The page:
## Reinforcement Learning

Shivaram Kalyanakrishnan [email protected]

Department of Computer Science and Engineering Indian Institute of Technology Bombay

February 2017

## RoboCup Soccer

**Objective of the RoboCup Federation:**

“By the middle of the 21st century, a team of fully au- tonomous humanoid robot soccer players shall win a soccer game, complying with the official rules of FIFA, against the winner of the most recent World Cup.”

**Shivaram Kalyanakrishnan** **1/25**

## RoboCup Soccer

**Objective of the RoboCup Federation:**

“By the middle of the 21st century, a team of fully au- tonomous humanoid robot soccer players shall win a soccer game, complying with the official rules of FIFA, against the winner of the most recent World Cup.”

[RoboCup 2010: Nao video^{1}]

1.https://www.youtube.com/watch?v=b6Zu5fLUa3c

## Half Field Offense (KLS2007)

[Video of task^{1}]

1.http://www.cs.utexas.edu/~AustinVilla/sim/halffieldoffense/swfs/Random.swf

**Shivaram Kalyanakrishnan** **2/25**

## Half Field Offense (KLS2007)

[Video of task^{1}]

**Training**

1.http://www.cs.utexas.edu/~AustinVilla/sim/halffieldoffense/swfs/Random.swf

## Half Field Offense (KLS2007)

[Video of task^{1}]

**Training**

[Video of task after training^{2}]

1.http://www.cs.utexas.edu/~AustinVilla/sim/halffieldoffense/swfs/Random.swf 2.http://www.cs.utexas.edu/~AustinVilla/sim/halffieldoffense/swfs/Communication.swf

**Shivaram Kalyanakrishnan** **2/25**

## Half Field Offense (KLS2007)

0 5,000 10,000 15,000 20,000 25,000 30,000

0 0.05 0.1 0.15 0.2 0.25 0.3 0.35

Learning Performance

Number of Episodes

Average Goals Scored per Episode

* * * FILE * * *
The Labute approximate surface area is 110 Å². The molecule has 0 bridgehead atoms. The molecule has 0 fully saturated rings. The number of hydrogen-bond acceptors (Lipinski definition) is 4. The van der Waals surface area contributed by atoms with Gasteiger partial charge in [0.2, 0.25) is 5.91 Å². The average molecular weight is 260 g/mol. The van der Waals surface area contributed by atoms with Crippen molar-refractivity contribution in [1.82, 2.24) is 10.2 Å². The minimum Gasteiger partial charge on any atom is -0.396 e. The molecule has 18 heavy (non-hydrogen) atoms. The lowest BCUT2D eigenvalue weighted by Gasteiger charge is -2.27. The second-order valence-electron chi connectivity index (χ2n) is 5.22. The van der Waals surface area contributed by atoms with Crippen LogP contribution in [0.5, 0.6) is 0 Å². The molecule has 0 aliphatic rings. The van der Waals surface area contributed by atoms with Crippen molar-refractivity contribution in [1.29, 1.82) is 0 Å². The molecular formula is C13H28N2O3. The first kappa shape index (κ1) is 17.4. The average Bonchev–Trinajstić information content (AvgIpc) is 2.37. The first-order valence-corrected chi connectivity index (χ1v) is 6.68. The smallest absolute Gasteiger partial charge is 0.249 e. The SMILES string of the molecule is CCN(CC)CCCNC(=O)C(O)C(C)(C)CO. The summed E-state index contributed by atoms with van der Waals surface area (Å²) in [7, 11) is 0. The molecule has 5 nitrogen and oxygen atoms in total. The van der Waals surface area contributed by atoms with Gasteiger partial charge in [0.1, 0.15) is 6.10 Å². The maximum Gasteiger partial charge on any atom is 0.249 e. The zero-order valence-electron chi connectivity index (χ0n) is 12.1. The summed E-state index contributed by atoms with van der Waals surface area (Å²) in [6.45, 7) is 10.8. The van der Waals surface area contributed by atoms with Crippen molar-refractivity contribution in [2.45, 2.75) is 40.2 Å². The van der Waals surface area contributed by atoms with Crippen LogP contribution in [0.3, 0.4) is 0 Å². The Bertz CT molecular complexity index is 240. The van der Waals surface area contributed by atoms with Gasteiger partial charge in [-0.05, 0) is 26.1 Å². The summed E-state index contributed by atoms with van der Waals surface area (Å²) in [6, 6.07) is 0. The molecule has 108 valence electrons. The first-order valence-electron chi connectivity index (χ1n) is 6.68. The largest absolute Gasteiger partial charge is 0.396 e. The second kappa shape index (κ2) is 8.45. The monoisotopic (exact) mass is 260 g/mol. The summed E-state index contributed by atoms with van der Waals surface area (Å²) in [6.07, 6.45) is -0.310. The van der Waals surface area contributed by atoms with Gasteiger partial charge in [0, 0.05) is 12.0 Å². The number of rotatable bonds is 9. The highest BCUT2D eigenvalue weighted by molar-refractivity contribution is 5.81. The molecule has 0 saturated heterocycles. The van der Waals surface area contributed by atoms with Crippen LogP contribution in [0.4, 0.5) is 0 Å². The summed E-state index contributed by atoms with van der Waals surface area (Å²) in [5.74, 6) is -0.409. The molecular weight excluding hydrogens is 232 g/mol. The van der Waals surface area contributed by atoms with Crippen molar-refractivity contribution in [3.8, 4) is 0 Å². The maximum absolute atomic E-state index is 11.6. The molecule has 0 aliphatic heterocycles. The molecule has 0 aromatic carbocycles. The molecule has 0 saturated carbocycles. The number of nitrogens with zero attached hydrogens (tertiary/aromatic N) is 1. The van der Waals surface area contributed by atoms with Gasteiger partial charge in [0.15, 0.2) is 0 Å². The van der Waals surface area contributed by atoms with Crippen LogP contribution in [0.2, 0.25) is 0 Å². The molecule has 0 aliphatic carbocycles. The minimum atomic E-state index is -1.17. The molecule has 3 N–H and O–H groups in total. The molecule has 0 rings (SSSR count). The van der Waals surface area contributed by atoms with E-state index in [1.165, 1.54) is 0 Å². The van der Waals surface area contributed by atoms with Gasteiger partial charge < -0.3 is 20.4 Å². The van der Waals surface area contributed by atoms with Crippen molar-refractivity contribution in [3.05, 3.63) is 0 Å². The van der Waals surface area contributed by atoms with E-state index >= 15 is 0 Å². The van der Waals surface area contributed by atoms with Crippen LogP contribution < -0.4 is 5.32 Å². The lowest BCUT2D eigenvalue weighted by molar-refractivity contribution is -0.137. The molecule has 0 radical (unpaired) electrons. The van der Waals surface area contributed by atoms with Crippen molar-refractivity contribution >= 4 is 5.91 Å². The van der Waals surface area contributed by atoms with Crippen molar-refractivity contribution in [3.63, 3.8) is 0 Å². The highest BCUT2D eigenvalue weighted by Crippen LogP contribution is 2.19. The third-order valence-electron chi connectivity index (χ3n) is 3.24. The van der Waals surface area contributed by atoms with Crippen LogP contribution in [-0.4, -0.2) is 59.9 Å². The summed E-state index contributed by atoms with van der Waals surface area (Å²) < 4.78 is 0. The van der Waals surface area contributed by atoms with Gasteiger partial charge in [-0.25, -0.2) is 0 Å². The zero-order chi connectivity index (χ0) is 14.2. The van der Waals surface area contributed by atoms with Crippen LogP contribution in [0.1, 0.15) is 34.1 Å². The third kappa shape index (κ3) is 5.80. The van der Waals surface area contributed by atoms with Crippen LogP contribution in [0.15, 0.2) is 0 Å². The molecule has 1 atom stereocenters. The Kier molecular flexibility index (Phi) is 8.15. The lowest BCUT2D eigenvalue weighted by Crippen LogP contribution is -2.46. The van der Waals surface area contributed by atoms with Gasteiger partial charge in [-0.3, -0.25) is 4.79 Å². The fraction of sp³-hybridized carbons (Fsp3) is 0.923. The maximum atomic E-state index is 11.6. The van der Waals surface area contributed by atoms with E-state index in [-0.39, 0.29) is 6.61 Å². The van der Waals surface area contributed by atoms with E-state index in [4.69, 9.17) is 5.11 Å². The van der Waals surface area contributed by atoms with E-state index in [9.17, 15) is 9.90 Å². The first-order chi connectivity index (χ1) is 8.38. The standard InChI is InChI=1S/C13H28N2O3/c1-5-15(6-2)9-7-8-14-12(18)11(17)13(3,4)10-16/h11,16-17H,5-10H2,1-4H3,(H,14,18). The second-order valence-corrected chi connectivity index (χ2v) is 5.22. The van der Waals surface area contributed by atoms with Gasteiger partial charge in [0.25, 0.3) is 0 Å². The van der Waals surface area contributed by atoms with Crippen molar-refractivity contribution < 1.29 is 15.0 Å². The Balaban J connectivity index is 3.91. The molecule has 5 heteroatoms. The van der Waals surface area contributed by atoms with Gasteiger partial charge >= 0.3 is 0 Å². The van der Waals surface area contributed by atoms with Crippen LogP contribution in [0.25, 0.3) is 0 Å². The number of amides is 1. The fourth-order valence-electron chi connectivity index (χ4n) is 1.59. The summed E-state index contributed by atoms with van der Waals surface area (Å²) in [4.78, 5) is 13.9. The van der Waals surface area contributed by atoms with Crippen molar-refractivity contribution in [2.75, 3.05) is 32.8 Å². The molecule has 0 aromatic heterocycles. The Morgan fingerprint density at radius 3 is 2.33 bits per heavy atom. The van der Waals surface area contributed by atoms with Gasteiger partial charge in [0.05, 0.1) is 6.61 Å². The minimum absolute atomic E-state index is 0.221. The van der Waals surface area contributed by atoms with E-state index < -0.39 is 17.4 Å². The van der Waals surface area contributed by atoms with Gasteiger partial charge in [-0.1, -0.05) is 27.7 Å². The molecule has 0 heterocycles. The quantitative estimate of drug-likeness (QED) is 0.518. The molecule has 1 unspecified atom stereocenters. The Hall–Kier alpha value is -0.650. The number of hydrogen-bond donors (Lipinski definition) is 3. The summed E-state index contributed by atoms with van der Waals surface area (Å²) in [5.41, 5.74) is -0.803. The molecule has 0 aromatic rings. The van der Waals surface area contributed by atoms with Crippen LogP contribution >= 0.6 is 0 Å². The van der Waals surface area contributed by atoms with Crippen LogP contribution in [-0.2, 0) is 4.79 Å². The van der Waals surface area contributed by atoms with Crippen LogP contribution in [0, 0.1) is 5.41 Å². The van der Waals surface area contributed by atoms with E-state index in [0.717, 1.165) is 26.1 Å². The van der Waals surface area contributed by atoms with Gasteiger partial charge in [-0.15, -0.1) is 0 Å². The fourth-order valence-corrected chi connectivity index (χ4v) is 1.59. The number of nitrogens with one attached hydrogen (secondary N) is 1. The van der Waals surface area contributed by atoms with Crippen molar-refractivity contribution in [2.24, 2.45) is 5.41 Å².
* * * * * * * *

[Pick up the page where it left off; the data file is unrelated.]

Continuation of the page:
With Communication

Without Communication

UvA Offense

Handcoded Random

## Learning to Act Purposefully

**Answer: Reinforcement Learning (RL).**

**Shivaram Kalyanakrishnan** **4/25**

## Learning to Act Purposefully

## Act Sense

## AGENT Think

## ENVIRONMENT

**Answer: Reinforcement Learning (RL).**

## Learning to Act Purposefully

## Act Sense

## AGENT Think

## ENVIRONMENT

state reward action

**Answer: Reinforcement Learning (RL).**

**Shivaram Kalyanakrishnan** **4/25**

## Learning to Act Purposefully

## Act Sense

## AGENT Think

## ENVIRONMENT

state reward action

* Question: How must an agent in an unknown environment act so as to*
maximise its long-term reward?

**Answer: Reinforcement Learning (RL).**

## Reinforcement Learning: Historical Foundations

Neuroscience Reinforcement

Learning Psychology

Artificial Intelligence and Computer Science (Animal Behaviour)

Operations Research

(Dynamic Programming) Control Theory

**Shivaram Kalyanakrishnan** **5/25**

## Reinforcement Learning: Historical Foundations

Neuroscience Reinforcement

Learning Psychology

Artificial Intelligence and Computer Science (Animal Behaviour)